Circuits and patches for MIDI control over DMX lights
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##Teensy driven DJ light and LED control via MIDI

###This project was developed to facilitate curriculum at Portland Community College for the Music and Sonic Arts department

MIDI2DMX provides a simple way to get total control over a wide variety of lights - using existing music software (Ableton Live, Logic, Bitwig, Garage Band, Pro Tools etc), as well as hardware midi sequencers like the Akai MPC series, the Elektron Octatrack, Alesis MMT-8, etc. It allows for easy interfacing with programming environments like Pure Data, MaxMSP, and Processing.

This makes it easy to sequence lights for live music performances, do algorithmic light programming, map lights using sound analysis, data from the internet, or sensor data etc.

It unlocks cheap DJ lights turning them into flexible and expressive tools/instruments.

I designed a PCB to make the circuit easy to build, and have assembled quite a number of them with students in my interactivity courses at Portland Community College. There is no wiring, it's a quick project and costs around $40 total.

Eagle files for the PCB are published here - but you can also order them (in multiples of 3) from OSHPark:

This core of the design is a Teensy - with some solid and extremely fast DMX code from Paul Stoffregen. The result is much smoother and more reliable than any commercial solution I've used. Because of Paul's usb drivers - it can be programmed to be a USB midi device, so it will show up in any MIDI capable software on any OS. The code in this repo is setup to translate midi cc's into DMX channel values. (Mapping CC numbers directly to DMX channel numbers).

We've used the Teensy 3.2 for our builds - but an LC should also work

The additional parts are available from mouser here:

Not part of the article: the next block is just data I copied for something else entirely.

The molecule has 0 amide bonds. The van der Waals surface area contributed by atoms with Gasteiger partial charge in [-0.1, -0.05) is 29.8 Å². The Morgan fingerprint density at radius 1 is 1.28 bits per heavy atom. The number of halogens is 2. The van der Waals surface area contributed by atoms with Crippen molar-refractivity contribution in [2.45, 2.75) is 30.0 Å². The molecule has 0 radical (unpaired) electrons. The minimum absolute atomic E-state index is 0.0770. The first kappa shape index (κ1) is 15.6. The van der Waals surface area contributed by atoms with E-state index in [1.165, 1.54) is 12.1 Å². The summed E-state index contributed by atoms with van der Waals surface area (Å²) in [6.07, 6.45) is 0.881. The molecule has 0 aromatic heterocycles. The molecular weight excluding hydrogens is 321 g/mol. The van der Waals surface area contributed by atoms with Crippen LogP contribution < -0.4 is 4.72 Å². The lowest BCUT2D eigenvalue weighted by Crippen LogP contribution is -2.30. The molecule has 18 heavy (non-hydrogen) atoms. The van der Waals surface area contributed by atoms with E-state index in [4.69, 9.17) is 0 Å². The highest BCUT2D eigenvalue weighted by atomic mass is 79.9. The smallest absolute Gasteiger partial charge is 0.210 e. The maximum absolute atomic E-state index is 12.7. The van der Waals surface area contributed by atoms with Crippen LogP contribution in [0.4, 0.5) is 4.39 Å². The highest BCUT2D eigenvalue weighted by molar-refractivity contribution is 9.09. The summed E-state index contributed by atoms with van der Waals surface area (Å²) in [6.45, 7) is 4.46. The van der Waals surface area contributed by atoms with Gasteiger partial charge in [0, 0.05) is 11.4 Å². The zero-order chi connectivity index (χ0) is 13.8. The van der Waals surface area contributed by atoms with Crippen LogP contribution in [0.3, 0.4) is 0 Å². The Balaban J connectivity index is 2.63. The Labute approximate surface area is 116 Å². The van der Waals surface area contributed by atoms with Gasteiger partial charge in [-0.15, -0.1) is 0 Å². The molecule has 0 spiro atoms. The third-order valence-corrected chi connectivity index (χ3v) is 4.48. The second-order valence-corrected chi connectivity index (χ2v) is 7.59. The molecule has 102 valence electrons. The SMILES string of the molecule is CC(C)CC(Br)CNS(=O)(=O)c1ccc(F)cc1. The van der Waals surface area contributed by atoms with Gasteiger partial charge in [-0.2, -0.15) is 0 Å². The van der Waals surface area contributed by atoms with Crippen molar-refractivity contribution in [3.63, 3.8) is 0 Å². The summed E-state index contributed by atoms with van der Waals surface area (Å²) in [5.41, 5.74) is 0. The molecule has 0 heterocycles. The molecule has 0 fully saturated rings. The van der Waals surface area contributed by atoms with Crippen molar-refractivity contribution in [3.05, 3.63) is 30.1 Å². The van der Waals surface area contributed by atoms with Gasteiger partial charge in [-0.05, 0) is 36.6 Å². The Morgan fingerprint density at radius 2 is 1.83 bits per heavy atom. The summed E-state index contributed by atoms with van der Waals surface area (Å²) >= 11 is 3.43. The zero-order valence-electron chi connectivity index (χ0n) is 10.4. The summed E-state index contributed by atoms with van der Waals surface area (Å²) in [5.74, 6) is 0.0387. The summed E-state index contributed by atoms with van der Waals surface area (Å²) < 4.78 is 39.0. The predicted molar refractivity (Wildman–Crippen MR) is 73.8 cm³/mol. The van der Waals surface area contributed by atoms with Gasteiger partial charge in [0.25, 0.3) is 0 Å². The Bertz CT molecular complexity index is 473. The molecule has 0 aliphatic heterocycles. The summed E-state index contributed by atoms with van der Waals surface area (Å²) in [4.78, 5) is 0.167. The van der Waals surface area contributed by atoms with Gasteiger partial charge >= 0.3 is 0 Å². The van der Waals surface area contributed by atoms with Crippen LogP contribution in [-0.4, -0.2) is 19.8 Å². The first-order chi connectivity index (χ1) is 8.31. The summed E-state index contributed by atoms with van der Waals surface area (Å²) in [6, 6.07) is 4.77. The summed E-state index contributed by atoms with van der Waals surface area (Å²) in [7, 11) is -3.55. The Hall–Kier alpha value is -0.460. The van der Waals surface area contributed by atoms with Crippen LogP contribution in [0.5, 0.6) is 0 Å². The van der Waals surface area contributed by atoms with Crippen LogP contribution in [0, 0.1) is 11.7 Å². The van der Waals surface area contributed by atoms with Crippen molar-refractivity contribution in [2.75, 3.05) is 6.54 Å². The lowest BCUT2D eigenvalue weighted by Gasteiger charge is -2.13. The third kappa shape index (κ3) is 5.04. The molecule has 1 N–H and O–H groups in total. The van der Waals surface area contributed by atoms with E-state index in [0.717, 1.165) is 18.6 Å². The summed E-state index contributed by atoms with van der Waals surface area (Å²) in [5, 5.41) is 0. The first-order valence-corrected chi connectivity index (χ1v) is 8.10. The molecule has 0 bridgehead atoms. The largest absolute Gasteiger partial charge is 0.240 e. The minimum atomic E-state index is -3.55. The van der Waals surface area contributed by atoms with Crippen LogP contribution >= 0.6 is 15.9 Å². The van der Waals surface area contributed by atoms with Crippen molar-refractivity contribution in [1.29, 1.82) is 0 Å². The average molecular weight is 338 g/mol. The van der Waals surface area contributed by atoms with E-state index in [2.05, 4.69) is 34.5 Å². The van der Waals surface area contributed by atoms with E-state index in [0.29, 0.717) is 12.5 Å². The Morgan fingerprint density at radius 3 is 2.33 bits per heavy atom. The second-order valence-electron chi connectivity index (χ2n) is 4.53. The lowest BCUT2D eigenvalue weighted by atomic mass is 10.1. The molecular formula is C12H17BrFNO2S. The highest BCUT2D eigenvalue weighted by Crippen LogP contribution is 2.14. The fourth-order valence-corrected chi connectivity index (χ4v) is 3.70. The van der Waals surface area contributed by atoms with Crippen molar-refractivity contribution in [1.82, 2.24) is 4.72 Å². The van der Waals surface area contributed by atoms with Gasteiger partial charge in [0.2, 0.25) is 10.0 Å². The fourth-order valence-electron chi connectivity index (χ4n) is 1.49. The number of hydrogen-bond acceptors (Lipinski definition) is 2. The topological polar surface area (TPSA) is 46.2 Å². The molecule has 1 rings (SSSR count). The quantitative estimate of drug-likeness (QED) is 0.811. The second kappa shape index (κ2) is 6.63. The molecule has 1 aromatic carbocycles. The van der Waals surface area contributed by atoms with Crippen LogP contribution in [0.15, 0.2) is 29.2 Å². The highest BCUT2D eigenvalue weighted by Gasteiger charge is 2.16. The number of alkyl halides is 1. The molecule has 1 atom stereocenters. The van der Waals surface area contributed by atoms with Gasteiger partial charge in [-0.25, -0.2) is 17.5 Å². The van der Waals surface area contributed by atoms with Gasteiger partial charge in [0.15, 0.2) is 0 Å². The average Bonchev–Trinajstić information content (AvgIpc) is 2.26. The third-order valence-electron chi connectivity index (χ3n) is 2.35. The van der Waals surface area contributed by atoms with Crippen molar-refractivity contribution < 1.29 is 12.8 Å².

If you want a more detailed guide I've published this:

###Other DMX solutions It turns out that it's pretty hard to find a good, well supported, inexpensive DMX controller.

There are a lot of expensive DMX controllers with proprietary drivers. There are a lot of cheap DMX controllers with little or no documentation. (Although these days a lot of them are copied from the uDMX project). Some of them work intermittently, some work only on windows, and some work only with specific (unexciting) DMX control software.

The uDMX project is the only well documented open source option out there, but in my experience - it's not that good. It suffers from choppy framerates and frequent drop outs, and on top of that, all the units I tried became unresponsive fairly often in a variety of software applications. There is a fundamental design flaw: it relies on your computer to send DMX frames. If your computer is processing audio (from Pure Data or Max for instance) - you end up with pretty severe audio dropouts. Also your framerate suffers due to various computer and USB bus performance issues. By contrast - this code makes the Teensy handle sending all the DMX frames, it just keeps the current channel values in an array that gets updated as midi data gets sent. So only value changes get transmitted via USB and the Teensy does the work of sending continual, fast frames whether they get updated or not. There is no pause in the Arduino loop - it sends out frames as fast as it can resulting in super smooth curves and animations.

##PD: In the PD folder you'll find a few example patches for Pure Data ( While you can control lights using this board from anything that can send midi - PD offers a lot more options and flexibility than most other midi software. I run patches like these on a Raspberry Pi for live use.

DMX_color_presets.pd shows how to translate RGB and HSV color values into messages you can send to your lights. Google has a nice color picker tool.

hsv2rbg.pd is an abstraction that the other patches rely on. All of these pd patches need to be put in the same folder to work correctly.

DMX_color_organ.pd has a simple midi mapping using Scriabin's pitch-color associations.

This makes any DMX light playable from a midi keyboard or midi sequencer like Ableton Live, Logic, Bitwig - as well as hardware sequencers like MPCs and Octatracks. This is my preferred method for programming custom light shows for live PA's.

Finally DMX_audio_analysis.pd demonstrates pitch and amplitude tracking and translation into light color and intensity using pd.

##Hardware Midi: The hardware midi part of this board is untested - and the code doesn't support it yet. But it probably works, it just needs some arduino code to handle midi input on the Teensy's second Serial RX line.

##Future Dev: Aside from implementing hardware midi - the plan is to setup some color and envelope control on the Teensy to replace some of work I'm currently doing with PD. An enclosure is also in progress.

##Schematic Errata: Even though the schematic shows a PC110 optocoupler - it is actually wired and laid out for a Sharp PC900V optocoupler. The schmetic is correct - as long as you use a PC900V and not a PC110. It would need to be changed for a different optocoupler.